I still say that, whoever was for it and whoever was against it, I think the United Nations would have been better advised when they had vindicated their right to intervene and vindicated their power to intervene by driving their aggressors right back, to have stopped then and to have said, "We certainly ought to have a united Korea, an independent Korea, and the proper way to get it is to begin discussions now. We know you would not discuss it before and we know it is not our fault but yours that we did not have a united Korea before. You stopped us going in, but that is no reason, now that we are on the 38th parallel, for applying all the folly of unconditional surrender to North Korea." It is no good saying, as was said this afternoon, that the bloodshed and destruction that followed are entirely the fault of a Government who were left by us with no option except to go on fighting in defence of their own institutions on their own soil or to lay down their arms without any conditions of any kind.

What was the result? The result was that we are now saying we are going to have a unified Korea on the basis of recognising Syngman Rhee's Government as the Government of Korea. What kind of unity is that? And we are advancing without any other reason than with the purpose, not of collective security any longer, but of imposing our ideas of unification of Korea by armed force on the North Koreans and thereby doing in North Korea, in the name of the United Nations, the very thing that we intervened in South Korea to prevent the North Koreans from doing.

I cannot give way now. We advanced militarily, having sacrificed the moral basis of our intervention, as far as a line in Korea we could militarily defend, without having provoked any intervention, at that time, either from China or from the Soviet Union. Then we continued up to the border where there are sources of power on which the whole industrial life of the people depends. When they get very censorious about the actions of other people, I say to right hon. and hon. Members—and I know this sounds provocative, but I am afraid I must say it—that I think the Chinese Government, in what they have done in these last few days or the last week or two, have done nothing that we ourselves would not have done in the same circumstances.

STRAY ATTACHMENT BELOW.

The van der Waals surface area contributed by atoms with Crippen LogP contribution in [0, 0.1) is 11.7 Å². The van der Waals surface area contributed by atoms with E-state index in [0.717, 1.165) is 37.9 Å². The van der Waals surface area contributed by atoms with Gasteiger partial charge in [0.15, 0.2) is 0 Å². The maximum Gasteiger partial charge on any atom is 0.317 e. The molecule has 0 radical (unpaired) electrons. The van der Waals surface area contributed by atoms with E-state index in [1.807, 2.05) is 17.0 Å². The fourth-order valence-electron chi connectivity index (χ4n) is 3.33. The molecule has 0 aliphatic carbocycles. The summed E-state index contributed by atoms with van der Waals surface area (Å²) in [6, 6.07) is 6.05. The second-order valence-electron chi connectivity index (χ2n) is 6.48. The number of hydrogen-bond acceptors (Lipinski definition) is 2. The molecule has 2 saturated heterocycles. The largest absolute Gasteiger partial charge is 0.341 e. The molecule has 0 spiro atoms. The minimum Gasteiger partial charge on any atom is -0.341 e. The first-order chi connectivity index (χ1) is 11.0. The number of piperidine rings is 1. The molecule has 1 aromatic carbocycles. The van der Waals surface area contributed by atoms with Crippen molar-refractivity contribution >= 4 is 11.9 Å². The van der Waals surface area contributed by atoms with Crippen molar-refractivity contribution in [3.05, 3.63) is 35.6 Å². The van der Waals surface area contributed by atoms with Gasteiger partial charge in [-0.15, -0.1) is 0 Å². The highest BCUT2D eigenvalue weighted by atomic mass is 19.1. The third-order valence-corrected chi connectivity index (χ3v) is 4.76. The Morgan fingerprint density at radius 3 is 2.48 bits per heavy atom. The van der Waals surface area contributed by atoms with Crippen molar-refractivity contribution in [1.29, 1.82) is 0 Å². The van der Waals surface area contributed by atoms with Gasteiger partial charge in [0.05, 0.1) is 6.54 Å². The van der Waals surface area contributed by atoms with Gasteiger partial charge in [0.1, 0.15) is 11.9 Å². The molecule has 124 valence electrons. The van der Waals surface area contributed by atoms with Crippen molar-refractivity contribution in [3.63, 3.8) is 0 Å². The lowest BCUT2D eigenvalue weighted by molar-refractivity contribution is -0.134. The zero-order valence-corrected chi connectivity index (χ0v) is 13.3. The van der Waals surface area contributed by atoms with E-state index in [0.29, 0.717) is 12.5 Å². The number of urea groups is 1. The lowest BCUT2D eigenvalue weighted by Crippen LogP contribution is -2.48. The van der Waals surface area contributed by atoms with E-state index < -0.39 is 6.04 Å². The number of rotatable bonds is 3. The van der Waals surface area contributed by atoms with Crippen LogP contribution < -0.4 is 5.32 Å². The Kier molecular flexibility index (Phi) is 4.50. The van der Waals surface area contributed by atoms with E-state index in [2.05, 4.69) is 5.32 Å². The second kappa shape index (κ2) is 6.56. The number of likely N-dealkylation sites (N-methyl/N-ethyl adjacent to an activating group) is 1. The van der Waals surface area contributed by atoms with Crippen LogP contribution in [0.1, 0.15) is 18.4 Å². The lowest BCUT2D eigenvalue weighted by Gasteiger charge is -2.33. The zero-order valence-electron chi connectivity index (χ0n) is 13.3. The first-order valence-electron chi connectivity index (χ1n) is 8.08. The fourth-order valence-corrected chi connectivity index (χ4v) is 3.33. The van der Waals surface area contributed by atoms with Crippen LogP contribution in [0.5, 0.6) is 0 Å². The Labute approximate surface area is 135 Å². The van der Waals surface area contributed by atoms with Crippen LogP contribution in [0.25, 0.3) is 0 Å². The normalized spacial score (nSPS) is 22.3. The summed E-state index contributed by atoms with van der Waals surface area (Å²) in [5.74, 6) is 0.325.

I say it is sheer folly, a fantastic folly, to suppose that we could advance in that way right up to the Manchurian frontier without risking—and surely we must have known we were risking—any violent intervention by the Chinese in defence of the frontier and in defence of those power stations. I say this to the Foreign Secretary, who invited us to make constructive criticism. It would be extremely useful if he could, by diplomatic means, by discussions with China, the Soviet Union and any other nation concerned, organise cessation of hostilities in North Korea now. pending the investigation that is now proceeding in the General Assembly, and pending general discussions on Far Eastern problems which ought to proceed side by side with discussions of the problems of Europe, which are contemplated to be discussed in the four-Power or five-Power discussions to which both sides of the House are now committed.

It seems to me that we have to make this kind of approach. There is hope of saving the world from a war which, from the point of view of everything we in this House hold dear, I believe would be the final catastrophe. I think we can save the world from that. I think my right hon. Friend the Prime Minister has now an opportunity unique in history. I think he has it in his own power, by his own hand, now to save the civilisation of the world. I am sure that if our present difficulties can be constructively overcome in this way, there is before the world a period of advancing prosperity and civilisation instead of the doom, blood and destruction which we otherwise face.

It being Ten o'Clock, the Motion for the Adjournment of the House lapsed. without Question put.